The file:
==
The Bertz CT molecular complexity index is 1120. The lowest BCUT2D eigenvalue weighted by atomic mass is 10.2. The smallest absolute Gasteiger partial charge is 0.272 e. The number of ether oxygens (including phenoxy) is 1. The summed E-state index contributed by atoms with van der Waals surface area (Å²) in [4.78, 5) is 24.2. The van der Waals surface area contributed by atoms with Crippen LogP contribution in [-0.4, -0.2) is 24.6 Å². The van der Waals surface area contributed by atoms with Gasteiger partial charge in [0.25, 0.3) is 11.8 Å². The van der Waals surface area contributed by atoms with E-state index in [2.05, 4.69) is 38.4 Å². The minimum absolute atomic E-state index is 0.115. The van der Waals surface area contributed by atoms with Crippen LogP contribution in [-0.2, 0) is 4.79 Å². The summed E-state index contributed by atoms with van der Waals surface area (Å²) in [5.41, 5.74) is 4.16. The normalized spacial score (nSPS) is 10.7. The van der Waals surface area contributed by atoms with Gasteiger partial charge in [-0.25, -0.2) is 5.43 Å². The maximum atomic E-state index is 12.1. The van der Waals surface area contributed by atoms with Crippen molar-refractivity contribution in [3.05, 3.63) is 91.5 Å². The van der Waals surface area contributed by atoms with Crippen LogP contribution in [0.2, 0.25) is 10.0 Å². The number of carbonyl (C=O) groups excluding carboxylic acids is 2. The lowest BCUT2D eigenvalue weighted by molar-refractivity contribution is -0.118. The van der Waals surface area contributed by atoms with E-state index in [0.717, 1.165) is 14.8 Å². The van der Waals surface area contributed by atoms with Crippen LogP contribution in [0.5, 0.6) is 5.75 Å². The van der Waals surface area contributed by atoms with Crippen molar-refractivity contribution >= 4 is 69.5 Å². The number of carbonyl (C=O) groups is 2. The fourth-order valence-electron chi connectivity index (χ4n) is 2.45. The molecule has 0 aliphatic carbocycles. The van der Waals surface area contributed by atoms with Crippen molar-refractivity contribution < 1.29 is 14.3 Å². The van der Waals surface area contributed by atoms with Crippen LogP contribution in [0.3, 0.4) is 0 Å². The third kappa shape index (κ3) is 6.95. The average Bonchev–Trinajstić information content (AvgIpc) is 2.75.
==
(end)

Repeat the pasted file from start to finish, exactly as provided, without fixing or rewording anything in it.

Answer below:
The Bertz CT molecular complexity index is 1120. The lowest BCUT2D eigenvalue weighted by atomic mass is 10.2. The smallest absolute Gasteiger partial charge is 0.272 e. The number of ether oxygens (including phenoxy) is 1. The summed E-state index contributed by atoms with van der Waals surface area (Å²) in [4.78, 5) is 24.2. The van der Waals surface area contributed by atoms with Crippen LogP contribution in [-0.4, -0.2) is 24.6 Å². The van der Waals surface area contributed by atoms with Gasteiger partial charge in [0.25, 0.3) is 11.8 Å². The van der Waals surface area contributed by atoms with E-state index in [2.05, 4.69) is 38.4 Å². The minimum absolute atomic E-state index is 0.115. The van der Waals surface area contributed by atoms with Crippen LogP contribution in [-0.2, 0) is 4.79 Å². The summed E-state index contributed by atoms with van der Waals surface area (Å²) in [5.41, 5.74) is 4.16. The normalized spacial score (nSPS) is 10.7. The van der Waals surface area contributed by atoms with Gasteiger partial charge in [-0.25, -0.2) is 5.43 Å². The maximum atomic E-state index is 12.1. The van der Waals surface area contributed by atoms with Crippen molar-refractivity contribution in [3.05, 3.63) is 91.5 Å². The van der Waals surface area contributed by atoms with Crippen LogP contribution in [0.2, 0.25) is 10.0 Å². The number of carbonyl (C=O) groups excluding carboxylic acids is 2. The lowest BCUT2D eigenvalue weighted by molar-refractivity contribution is -0.118. The van der Waals surface area contributed by atoms with E-state index in [0.717, 1.165) is 14.8 Å². The van der Waals surface area contributed by atoms with Crippen LogP contribution in [0.5, 0.6) is 5.75 Å². The van der Waals surface area contributed by atoms with Crippen molar-refractivity contribution >= 4 is 69.5 Å². The number of carbonyl (C=O) groups is 2. The fourth-order valence-electron chi connectivity index (χ4n) is 2.45. The molecule has 0 aliphatic carbocycles. The van der Waals surface area contributed by atoms with Crippen molar-refractivity contribution < 1.29 is 14.3 Å². The van der Waals surface area contributed by atoms with Crippen LogP contribution in [0.3, 0.4) is 0 Å². The third kappa shape index (κ3) is 6.95. The average Bonchev–Trinajstić information content (AvgIpc) is 2.75.